Colorado Cop Breaks Arm of Elderly Lady With Dementia in Bodycam Video

A lawsuit has been filed against a Colorado police department over claims their officers used excessive force during the arrest of a 73-year-old woman.

Civil rights attorney Sarah Schielke, of The Life & Liberty Law Office, filed the lawsuit Wednesday on behalf of Karen Garner, who was detained by the Loveland Police Department in June 2020.

The suit claims Garner, who has dementia, suffered a dislocated shoulder, broken arm and other injuries when she was arrested on suspicion of shoplifting $13.88 worth of items from a Walmart close to her Loveland home.

According to Schielke, forgetting to pay for items at a store is one of the most common and well-known symptoms witnessed in elderly persons suffering from dementia.

Bodycam video footage lasting nearly 30 minutes showing the officers detaining Garner was made public along with the lawsuit.

In the clip, Officer Austin Hopp spots Garner walking down the side of the road, gets out of his vehicle and commands her to stop.

Garner can be seen continuing to walk down the street, to which Hopp replies: "I don't think you really want to play it this way."

When the officer asks if she heard the sirens going off, Garner appears confused and shrugs her shoulders. The officer then asks: "Do you need to be arrested right now?"

Garner turns begins to walk away, at which point Hopp grabs her both arms from behind, pins her to the ground and places her in handcuffs.

Throughout the 27-minute unedited video, Garner can be heard telling the officer: "I'm going home."

Hopp says he is detaining the elderly woman for resisting arrest and for stealing the items at Walmart.

Around three minutes into the video, Officer Daria Jalali arrives at the scene. The suit alleges that Jalali assisted Hopp in "violently and needlessly dislocating Ms. Garner's shoulder, fracturing her humerus, and spraining her wrist" by detaining her and forcing her on the ground to "hog-tie" her when she continues to resist.

Schielke claims that even after her arrest, no one from the Loveland Police Department sought medical care or obtained mental health assistance for Garner.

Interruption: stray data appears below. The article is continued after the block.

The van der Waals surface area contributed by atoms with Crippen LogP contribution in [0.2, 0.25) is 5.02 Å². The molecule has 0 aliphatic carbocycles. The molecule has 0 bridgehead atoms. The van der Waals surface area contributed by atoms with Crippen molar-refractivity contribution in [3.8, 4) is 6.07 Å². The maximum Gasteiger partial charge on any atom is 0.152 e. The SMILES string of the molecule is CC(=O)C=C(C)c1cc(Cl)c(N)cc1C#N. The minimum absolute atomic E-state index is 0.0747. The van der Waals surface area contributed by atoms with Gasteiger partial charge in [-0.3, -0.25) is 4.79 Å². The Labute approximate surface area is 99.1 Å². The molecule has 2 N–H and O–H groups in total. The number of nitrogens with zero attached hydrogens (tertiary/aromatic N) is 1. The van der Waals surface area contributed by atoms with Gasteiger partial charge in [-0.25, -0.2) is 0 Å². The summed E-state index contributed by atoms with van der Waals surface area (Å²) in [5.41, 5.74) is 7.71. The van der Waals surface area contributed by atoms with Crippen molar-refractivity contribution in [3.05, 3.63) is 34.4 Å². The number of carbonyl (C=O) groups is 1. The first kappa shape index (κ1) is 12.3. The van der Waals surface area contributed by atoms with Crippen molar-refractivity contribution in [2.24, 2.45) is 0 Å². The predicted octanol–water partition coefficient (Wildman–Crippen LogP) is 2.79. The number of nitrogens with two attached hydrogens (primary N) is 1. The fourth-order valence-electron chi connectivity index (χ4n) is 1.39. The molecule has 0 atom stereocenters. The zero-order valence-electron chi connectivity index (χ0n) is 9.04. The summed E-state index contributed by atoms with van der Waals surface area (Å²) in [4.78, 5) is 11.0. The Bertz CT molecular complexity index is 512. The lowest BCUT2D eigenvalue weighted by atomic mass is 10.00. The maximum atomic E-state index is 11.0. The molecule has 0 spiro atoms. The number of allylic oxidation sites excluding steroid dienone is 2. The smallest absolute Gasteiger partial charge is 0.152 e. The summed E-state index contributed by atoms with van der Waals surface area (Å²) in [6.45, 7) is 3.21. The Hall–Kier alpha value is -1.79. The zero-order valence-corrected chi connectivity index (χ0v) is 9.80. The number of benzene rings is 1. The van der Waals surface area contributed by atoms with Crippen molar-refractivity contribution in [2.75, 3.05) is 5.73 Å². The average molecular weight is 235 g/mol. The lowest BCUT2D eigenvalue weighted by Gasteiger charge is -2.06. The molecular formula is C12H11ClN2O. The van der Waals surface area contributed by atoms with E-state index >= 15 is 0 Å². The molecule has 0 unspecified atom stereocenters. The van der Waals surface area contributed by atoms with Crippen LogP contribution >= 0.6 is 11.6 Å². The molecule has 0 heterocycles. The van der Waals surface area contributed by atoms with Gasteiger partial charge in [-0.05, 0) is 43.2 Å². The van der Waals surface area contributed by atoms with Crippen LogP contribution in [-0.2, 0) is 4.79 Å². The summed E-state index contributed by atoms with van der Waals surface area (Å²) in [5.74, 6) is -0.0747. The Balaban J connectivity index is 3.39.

"Instead, the officers handcuffed her to a cell at the station for over two hours, keeping her isolated and terrified, in extreme pain, and then deposited her at the Larimer County jail where they lied and said she was uninjured, which ensured she continued to not receive medical treatment for another two hours," a statement from The Life & Liberty Law Office said.

The Loveland Police Department has been contacted for comment.

"Ms. Garner's experience with Loveland Police is not about bad apples," Schielke said. "It is about culture. And the culture in Loveland is one of lack of care, lack of humility. Loveland Police officers have enrobed themselves with a completely unaccountable authoritarian superiority.

"They demand total obedience and submission from everyone—including the disabled elderly—and if you don't immediately capitulate, they will make you pay for it."

"This is not community policing. This is community terrorism," added Schielke.

"Ms. Garner is one of the most vulnerable members of our community—a mother, a grandmother, a tiny, frail human with cognitive disabilities—and they treated her like an animal. if this is what they're doing to a terrified elderly lady with dementia, what do you think they're doing to everyone else?"

 Loveland Police
An excessive force lawsuit has been filed against the Loveland Police Department in connection with a June 2020 arrest of a 73-year-old woman with dementia. The Life & Liberty Law Office